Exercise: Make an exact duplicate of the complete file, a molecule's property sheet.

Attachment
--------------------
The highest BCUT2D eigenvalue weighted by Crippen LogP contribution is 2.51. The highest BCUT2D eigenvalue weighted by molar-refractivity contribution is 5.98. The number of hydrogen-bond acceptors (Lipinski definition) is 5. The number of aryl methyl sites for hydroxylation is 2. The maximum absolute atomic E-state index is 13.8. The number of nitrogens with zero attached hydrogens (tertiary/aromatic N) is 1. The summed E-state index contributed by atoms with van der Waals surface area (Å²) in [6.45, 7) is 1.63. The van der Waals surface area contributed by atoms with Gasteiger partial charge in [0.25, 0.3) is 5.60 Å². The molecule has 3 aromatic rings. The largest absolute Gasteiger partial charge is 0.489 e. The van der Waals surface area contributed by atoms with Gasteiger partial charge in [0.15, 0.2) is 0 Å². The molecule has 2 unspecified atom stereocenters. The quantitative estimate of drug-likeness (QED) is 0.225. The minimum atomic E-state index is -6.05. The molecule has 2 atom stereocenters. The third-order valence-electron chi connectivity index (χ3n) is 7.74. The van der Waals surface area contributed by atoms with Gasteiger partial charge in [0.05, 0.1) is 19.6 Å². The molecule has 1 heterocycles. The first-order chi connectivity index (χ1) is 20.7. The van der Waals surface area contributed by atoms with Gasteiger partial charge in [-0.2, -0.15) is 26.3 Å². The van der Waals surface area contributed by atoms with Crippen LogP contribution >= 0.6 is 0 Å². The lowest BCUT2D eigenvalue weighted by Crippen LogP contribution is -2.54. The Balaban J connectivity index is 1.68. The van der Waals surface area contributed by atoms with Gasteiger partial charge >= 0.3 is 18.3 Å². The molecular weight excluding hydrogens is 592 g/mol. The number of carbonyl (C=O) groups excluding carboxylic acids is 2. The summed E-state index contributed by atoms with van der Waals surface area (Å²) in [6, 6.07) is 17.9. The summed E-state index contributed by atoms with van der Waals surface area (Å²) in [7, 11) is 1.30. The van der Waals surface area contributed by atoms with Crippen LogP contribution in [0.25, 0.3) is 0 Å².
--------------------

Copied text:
The highest BCUT2D eigenvalue weighted by Crippen LogP contribution is 2.51. The highest BCUT2D eigenvalue weighted by molar-refractivity contribution is 5.98. The number of hydrogen-bond acceptors (Lipinski definition) is 5. The number of aryl methyl sites for hydroxylation is 2. The maximum absolute atomic E-state index is 13.8. The number of nitrogens with zero attached hydrogens (tertiary/aromatic N) is 1. The summed E-state index contributed by atoms with van der Waals surface area (Å²) in [6.45, 7) is 1.63. The van der Waals surface area contributed by atoms with Gasteiger partial charge in [0.25, 0.3) is 5.60 Å². The molecule has 3 aromatic rings. The largest absolute Gasteiger partial charge is 0.489 e. The van der Waals surface area contributed by atoms with Gasteiger partial charge in [0.15, 0.2) is 0 Å². The molecule has 2 unspecified atom stereocenters. The quantitative estimate of drug-likeness (QED) is 0.225. The minimum atomic E-state index is -6.05. The molecule has 2 atom stereocenters. The third-order valence-electron chi connectivity index (χ3n) is 7.74. The van der Waals surface area contributed by atoms with Gasteiger partial charge in [0.05, 0.1) is 19.6 Å². The molecule has 1 heterocycles. The first-order chi connectivity index (χ1) is 20.7. The van der Waals surface area contributed by atoms with Gasteiger partial charge in [-0.2, -0.15) is 26.3 Å². The van der Waals surface area contributed by atoms with Crippen LogP contribution >= 0.6 is 0 Å². The lowest BCUT2D eigenvalue weighted by Crippen LogP contribution is -2.54. The Balaban J connectivity index is 1.68. The van der Waals surface area contributed by atoms with Gasteiger partial charge >= 0.3 is 18.3 Å². The molecular weight excluding hydrogens is 592 g/mol. The number of carbonyl (C=O) groups excluding carboxylic acids is 2. The summed E-state index contributed by atoms with van der Waals surface area (Å²) in [6, 6.07) is 17.9. The summed E-state index contributed by atoms with van der Waals surface area (Å²) in [7, 11) is 1.30. The van der Waals surface area contributed by atoms with Crippen LogP contribution in [0.25, 0.3) is 0 Å².